Despite the large run of passed in hips, the quality horses continued to find good homes on day three of the 2007 William Inglis & Son Australian Select Broodmare Sale on Wednesday in Sydney. And some of them for good prices.
The dam of a former Australian champion sold well, as did the daughters of Thunder Gulch, who is excelling as a broodmare sire.
For the session, 227 hips ended up selling for Aus$6,291,850 (abtUS$5,421,500) at an average of Aus$44,309 (abt$36,840). The three sessions have now totalled Aus$27,913,450 (abt$23, 224,950) for 398 hips sold at an average of $70,134 (abt$58,491), eclipsing the 2006 figures of gross ($25,639,150) and average ($53,526), while the median remained healthy at $25,000. With two days remaining, more records will be set, highlighting the fact it is horse flesh and not just yearlings – that the buying public wants.
Tambour, the dam of champion middle distance turf galloper Grand Armee, sold Wednesday with Segenhoe Stud her consignor. She was sold to Coolmore’s bloodstock agent Colm Santry for Aus$440,000. “Tambour’s an outstanding mare, just look at her pedigree, very current and on the move. She was a top racemare in her own right, she’s got a great family, she produced a champion and, to top it all off, she’s in foal to Lonhro whose yearlings sold through the roof at Easter last week. At this stage Tambour has been earmarked to visit Rock of Gibraltar,” Santry pointed out.
This was Tambour’s second time in the famed Newmarket sale ring, having already sold at the 1995 William Inglis & Son Australian Easter Yearling Sale for $160,000. Like Tambour herself, many members of her highly sought after family have made their way around the Newmarket sale ring in recent years, highlighted by her now seven time group I winning son Grand Armee, sold to Alan Bell at the 2000 William Inglis & Son Australian Easter Yearling Sale for $150,000. An astute judge in his own right, Bell has purchased and raced numerous high quality gallopers including his sprint champion Schillaci, more recently acquiring the now retired Danehill stallion Strada from the Newmarket Sale ring at Easter in 2004 for $750,000.
Additionally, Tambour’s full-sister Eldarin had her group winning Redoute’s Choice colt Mearas, sold to Woodlands Stud for $1.1 million from the Easter Sale ring, while other close relations include group I winning sprinter, Drum, the group 2 VRC Kewney Stakes winner Anamato and one of the world’s fastest sprinter’s Absolute Champion, winner of the 2006 group I Hong Kong International Sprint in December in track record time.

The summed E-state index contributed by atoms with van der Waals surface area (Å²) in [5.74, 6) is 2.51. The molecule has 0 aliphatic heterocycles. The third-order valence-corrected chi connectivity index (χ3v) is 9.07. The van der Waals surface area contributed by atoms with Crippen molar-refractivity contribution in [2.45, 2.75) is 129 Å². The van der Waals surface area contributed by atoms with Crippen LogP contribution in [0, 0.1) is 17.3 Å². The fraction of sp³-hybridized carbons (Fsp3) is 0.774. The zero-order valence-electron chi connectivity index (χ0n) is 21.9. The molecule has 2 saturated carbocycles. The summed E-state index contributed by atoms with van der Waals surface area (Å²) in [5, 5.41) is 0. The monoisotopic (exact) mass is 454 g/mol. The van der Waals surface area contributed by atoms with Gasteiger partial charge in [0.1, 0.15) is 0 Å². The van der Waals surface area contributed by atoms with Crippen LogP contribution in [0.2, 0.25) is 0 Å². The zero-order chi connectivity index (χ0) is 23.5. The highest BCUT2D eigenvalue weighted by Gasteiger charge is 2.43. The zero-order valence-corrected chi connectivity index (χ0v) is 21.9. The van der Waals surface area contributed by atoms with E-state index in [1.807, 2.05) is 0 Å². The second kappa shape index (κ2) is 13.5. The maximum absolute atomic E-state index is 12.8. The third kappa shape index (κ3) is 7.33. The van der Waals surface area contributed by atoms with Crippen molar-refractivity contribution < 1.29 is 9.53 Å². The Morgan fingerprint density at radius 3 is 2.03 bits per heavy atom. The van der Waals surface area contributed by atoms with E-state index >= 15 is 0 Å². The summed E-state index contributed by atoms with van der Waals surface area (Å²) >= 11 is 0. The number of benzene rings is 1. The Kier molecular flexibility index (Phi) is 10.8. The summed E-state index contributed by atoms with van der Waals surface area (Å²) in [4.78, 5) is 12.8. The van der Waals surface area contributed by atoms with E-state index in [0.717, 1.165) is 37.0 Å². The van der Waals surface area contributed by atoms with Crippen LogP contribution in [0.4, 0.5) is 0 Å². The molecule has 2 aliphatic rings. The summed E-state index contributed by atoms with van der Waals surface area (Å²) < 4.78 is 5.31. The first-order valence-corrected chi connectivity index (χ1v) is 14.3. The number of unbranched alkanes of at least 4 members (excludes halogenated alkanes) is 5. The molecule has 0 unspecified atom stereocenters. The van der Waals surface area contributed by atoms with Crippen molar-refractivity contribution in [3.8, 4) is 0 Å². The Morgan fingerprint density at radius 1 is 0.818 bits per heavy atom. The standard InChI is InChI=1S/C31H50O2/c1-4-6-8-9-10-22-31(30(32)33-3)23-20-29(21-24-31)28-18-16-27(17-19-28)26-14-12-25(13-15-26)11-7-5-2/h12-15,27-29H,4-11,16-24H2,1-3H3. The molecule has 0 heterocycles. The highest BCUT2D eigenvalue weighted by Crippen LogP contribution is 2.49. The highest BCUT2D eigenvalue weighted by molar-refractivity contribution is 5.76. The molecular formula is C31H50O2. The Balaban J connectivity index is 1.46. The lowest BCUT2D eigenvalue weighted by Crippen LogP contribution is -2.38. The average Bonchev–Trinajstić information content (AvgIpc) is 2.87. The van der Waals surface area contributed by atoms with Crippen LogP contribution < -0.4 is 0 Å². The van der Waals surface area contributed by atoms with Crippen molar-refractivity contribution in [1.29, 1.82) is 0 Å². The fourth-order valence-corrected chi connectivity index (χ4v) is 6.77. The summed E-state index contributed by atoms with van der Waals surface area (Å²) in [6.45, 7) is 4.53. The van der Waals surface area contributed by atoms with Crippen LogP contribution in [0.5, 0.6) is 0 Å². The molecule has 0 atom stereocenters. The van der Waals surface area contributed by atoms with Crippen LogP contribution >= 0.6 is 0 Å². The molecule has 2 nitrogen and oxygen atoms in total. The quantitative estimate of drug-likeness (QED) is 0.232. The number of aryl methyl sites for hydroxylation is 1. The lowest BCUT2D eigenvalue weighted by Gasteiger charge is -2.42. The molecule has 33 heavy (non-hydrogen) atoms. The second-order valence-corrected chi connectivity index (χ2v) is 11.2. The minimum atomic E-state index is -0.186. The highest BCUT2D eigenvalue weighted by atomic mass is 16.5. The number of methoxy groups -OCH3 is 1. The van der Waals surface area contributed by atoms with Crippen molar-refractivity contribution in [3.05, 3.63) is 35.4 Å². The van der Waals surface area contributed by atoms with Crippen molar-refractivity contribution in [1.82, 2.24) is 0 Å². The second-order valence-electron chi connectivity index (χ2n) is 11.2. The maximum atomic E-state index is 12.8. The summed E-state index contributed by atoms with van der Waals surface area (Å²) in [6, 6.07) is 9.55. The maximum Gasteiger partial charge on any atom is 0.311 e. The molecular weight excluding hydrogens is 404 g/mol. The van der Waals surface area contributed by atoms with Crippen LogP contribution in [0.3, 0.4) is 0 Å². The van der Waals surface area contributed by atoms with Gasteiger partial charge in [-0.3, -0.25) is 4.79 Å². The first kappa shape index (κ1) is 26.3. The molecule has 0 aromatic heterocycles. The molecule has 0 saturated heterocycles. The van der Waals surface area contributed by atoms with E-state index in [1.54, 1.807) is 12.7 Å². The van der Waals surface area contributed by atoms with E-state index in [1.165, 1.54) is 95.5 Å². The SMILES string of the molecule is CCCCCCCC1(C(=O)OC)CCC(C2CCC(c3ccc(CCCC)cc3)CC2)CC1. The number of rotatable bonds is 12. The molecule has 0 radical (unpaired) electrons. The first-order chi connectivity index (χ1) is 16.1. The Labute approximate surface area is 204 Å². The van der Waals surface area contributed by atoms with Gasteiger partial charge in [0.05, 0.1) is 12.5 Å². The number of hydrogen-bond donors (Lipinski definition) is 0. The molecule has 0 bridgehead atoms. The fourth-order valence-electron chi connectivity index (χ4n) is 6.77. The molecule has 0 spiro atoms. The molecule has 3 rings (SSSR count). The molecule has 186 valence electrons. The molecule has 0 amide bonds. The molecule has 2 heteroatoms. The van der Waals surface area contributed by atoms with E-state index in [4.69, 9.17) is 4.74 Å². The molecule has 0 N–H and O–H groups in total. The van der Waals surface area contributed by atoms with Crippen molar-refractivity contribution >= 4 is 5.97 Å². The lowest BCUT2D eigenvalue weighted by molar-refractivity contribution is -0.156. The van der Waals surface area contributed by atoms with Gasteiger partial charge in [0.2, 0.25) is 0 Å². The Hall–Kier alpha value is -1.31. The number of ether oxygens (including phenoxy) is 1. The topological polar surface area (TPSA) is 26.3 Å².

Also enjoying a bumper sale is Martin Byrne’s Murrulla Stud, which sold four of its broodmares to a varied buying bench including international industry participants Paul Makin, Tim Stakemire, Trelawney Stud and James Bester. Trelawney Stud got the final nod early in the day, paying $350,000 for the Orpen mare Rogan’s Gem. A winner of six on the track, the speedy performer is in foal to leading sire Flying Spur, while Paul Makin of Starcraft fame paid $280,000 for the Night Shift mare Staff, a winning half-sister to group I winner Paratroopers.
New Zealand agent Paul Willetts who has done his fair share of finger waving this week with four purchases for an outlay of $559,000, was happy to part with $425,000 to secure the Hennessy mare Sun Kisses in foal to champion sire Redoute’s Choice. “There’s a lot to like about this mare. She was an exceedingly fast racehorse in Brisbane and is a half sister to group winner Face Value. Carrying a Redoute’s Choice doesn’t hurt either.”
Thunder Gulch had four daughters sell, averaging $95,000. William Inglis & Son Acting Managing Director, Jamie Inglis was pleased with both the depth of the sale and buoyancy of the overall market. “The broodmare sale has held up really well and there has been excellent competition throughout. The depth of the buying bench is really quite amazing and serves to illustrate the quality of broodmares assembled. What’s more, no-one is leaving town, which indicates that there will be plenty more action over the next two days.”